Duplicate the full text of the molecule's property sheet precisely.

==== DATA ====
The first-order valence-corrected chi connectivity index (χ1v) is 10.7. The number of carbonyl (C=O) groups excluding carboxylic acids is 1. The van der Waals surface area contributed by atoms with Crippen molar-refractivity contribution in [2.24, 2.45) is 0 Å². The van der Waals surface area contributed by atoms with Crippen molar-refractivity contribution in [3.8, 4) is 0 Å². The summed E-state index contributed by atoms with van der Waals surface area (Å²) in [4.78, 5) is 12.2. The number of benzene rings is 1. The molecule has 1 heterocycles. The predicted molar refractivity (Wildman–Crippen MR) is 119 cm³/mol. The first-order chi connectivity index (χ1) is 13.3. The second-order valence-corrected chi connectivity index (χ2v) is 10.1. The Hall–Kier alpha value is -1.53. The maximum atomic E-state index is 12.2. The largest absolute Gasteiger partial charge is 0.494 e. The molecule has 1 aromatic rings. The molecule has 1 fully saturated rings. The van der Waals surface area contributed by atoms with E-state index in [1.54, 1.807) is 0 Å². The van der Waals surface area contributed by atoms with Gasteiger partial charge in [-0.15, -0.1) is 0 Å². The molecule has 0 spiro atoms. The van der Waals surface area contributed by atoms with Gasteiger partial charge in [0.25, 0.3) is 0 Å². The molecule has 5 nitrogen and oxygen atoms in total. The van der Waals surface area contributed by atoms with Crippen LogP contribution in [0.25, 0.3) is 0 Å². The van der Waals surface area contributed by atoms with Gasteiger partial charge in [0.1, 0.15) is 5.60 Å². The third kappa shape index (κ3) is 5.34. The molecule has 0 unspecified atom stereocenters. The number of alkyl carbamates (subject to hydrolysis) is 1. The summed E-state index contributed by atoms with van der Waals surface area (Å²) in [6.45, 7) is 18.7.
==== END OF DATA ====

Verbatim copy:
The first-order valence-corrected chi connectivity index (χ1v) is 10.7. The number of carbonyl (C=O) groups excluding carboxylic acids is 1. The van der Waals surface area contributed by atoms with Crippen molar-refractivity contribution in [2.24, 2.45) is 0 Å². The van der Waals surface area contributed by atoms with Crippen molar-refractivity contribution in [3.8, 4) is 0 Å². The summed E-state index contributed by atoms with van der Waals surface area (Å²) in [4.78, 5) is 12.2. The number of benzene rings is 1. The molecule has 1 heterocycles. The predicted molar refractivity (Wildman–Crippen MR) is 119 cm³/mol. The first-order chi connectivity index (χ1) is 13.3. The second-order valence-corrected chi connectivity index (χ2v) is 10.1. The Hall–Kier alpha value is -1.53. The maximum atomic E-state index is 12.2. The largest absolute Gasteiger partial charge is 0.494 e. The molecule has 1 aromatic rings. The molecule has 1 fully saturated rings. The van der Waals surface area contributed by atoms with E-state index in [1.54, 1.807) is 0 Å². The van der Waals surface area contributed by atoms with Gasteiger partial charge in [-0.15, -0.1) is 0 Å². The molecule has 0 spiro atoms. The van der Waals surface area contributed by atoms with Gasteiger partial charge in [0.25, 0.3) is 0 Å². The molecule has 5 nitrogen and oxygen atoms in total. The van der Waals surface area contributed by atoms with Crippen LogP contribution in [0.25, 0.3) is 0 Å². The van der Waals surface area contributed by atoms with Gasteiger partial charge in [0.1, 0.15) is 5.60 Å². The third kappa shape index (κ3) is 5.34. The molecule has 0 unspecified atom stereocenters. The number of alkyl carbamates (subject to hydrolysis) is 1. The summed E-state index contributed by atoms with van der Waals surface area (Å²) in [6.45, 7) is 18.7.